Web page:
Compared with the counterparts in the circum-Arctic, there is still a lack of basic knowledge of RTSs locations on the Qinghai–Tibet Plateau (Mu et al., 2020), with only limited studies identifying RTSs in subregions of the QTEC. For instance, Niu et al. (2016) identified 42 slope failures (some of them are RTSs) by manually interpreting SPOT-5 imagery and field investigations within a 10 km lateral zone along the Qinghai–Tibet highway from Wudaoliang to the Fenghuo Mountain pass. Luo et al. (2019) manually interpreted 438 RTSs using a series of satellite images from 2008 to 2017 covering the Beiluhe region. None of the previous works obtained a comprehensive RTS inventory for this vital area owing to the challenges of visiting RTSs in the remote and harsh permafrost regions or mapping them from remote sensing imagery (Huang et al., 2020).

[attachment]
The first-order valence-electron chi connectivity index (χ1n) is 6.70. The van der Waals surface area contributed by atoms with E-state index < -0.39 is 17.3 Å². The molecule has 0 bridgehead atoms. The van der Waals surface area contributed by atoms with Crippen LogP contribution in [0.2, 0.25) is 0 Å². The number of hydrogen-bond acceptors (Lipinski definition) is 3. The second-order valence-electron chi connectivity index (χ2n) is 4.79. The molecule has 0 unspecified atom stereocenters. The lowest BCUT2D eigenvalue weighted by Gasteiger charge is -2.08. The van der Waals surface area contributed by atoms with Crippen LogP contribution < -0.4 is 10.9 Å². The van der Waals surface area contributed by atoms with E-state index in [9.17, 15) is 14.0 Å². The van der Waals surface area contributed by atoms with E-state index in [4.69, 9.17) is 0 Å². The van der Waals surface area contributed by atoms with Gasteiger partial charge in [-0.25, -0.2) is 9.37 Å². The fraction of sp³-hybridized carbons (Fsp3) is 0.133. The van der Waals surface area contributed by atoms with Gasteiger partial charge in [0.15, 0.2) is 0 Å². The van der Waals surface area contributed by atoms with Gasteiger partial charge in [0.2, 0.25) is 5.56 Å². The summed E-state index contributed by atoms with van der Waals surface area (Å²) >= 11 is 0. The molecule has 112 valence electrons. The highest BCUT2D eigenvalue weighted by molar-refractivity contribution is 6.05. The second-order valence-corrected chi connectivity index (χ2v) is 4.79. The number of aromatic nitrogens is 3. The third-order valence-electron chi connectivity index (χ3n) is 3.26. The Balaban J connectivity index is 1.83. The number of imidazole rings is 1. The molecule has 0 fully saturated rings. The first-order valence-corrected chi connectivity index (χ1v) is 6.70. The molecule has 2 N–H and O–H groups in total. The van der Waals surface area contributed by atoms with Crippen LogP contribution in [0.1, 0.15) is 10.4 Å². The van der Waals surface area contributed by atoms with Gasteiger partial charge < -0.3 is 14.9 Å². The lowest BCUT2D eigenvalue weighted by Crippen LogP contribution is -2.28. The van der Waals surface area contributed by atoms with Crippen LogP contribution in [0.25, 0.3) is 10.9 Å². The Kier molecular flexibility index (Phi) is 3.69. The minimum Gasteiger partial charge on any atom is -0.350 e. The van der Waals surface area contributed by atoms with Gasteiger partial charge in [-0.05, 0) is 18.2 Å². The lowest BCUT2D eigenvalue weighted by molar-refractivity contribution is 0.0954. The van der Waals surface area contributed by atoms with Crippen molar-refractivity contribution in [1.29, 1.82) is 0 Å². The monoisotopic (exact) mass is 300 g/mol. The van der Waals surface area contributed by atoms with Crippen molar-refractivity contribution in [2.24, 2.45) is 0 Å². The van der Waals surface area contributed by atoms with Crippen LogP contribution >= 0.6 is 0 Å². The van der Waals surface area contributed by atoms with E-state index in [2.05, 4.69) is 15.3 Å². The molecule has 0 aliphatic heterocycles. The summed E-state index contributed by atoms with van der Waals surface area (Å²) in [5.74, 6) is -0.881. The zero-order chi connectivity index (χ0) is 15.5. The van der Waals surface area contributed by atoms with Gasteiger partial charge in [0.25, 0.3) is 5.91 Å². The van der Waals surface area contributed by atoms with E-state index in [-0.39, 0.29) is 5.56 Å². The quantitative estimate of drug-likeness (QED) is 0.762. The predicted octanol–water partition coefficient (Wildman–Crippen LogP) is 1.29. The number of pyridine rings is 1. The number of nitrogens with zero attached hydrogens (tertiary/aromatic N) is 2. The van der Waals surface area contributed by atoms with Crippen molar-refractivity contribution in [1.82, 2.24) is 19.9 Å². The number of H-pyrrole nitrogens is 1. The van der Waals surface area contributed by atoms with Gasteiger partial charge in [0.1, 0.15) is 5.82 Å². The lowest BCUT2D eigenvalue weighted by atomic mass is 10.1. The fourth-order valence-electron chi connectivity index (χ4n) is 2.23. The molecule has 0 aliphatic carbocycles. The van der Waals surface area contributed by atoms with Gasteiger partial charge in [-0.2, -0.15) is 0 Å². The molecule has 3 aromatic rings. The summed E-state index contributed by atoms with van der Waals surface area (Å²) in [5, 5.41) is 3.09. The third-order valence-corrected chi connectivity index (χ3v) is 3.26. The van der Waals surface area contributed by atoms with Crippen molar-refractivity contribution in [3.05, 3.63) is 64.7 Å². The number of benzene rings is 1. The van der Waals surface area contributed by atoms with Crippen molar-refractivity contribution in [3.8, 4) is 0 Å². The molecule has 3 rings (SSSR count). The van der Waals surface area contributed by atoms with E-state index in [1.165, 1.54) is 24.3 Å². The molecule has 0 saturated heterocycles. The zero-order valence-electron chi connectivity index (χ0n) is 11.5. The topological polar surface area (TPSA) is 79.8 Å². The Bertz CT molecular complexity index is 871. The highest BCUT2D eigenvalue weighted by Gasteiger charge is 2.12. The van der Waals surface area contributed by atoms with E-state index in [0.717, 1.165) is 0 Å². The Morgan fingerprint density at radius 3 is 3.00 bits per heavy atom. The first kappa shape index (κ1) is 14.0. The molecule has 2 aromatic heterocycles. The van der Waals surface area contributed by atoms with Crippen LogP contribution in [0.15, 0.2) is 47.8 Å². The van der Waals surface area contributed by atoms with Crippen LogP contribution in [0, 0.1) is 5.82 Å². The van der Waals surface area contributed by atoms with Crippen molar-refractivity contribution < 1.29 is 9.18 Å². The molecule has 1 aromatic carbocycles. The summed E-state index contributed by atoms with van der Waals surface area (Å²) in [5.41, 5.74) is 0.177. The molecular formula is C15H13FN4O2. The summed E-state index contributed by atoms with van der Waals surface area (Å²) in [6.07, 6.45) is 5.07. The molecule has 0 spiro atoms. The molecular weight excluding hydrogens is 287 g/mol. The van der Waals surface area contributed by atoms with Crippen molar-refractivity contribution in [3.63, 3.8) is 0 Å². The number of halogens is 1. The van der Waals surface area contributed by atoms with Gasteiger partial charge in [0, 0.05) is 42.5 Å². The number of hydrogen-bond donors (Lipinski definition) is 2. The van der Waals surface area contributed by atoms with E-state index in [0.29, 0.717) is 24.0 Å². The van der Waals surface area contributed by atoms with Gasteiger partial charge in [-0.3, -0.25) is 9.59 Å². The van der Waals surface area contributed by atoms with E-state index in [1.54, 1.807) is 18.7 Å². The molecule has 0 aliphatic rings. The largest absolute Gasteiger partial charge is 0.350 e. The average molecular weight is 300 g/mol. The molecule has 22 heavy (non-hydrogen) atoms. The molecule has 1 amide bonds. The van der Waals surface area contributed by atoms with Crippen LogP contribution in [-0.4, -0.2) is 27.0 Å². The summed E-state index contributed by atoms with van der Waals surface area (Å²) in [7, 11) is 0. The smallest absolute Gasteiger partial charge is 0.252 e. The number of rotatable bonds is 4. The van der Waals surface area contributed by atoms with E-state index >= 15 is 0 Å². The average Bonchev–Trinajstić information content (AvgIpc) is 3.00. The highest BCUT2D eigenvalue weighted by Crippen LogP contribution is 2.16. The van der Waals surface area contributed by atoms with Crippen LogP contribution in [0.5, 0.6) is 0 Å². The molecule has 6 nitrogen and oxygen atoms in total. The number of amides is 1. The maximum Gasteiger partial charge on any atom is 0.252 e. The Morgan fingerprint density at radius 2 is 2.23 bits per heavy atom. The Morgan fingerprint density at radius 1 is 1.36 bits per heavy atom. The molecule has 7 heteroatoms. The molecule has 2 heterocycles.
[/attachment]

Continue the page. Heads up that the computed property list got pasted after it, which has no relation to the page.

Several methods have been used in mapping RTSs in a large area, including manual delineation and automatic recognition. Lewkowicz and Way (2019) used the Google Earth Engine Time-lapse dataset to visually locate and delineate terrain changes on Banks Island in the Canadian Arctic. However, manual delineation is time consuming and there is a chance of possible RTSs being missed. Deep-learning techniques automate several fields, such as identifying targets and classifying various land covers in remote sensing images. For permafrost-related landforms identification, Zhang et al. (2018) used Mask R-CNN to delineate ice-wedge polygons in high-resolution aerial images covering northern Alaska. Abolt and Young (2020) used deep learning and 50 cm-resolution DEMs to identify ice-wedge polygons near Prudhoe Bay, Alaska. Nitze et al. (2021) tested the regional transferability and potential for the deep-learning approach in inferring RTSs in the pan-Arctic. These studies proved the applicability of deep learning in mapping permafrost-related landforms in remote sensing images and emphasized the importance of the quality and quantity of the training dataset. However, many cryospheric studies, this one included, lacked label data that are readily used in training. Set against this background, we identified and delineated RTSs along the whole QTEC by combining the efficiency of the deep-learning model in mapping with the reliability of human input based on the deep-learning-based mapping method proposed by Huang et al. (2020).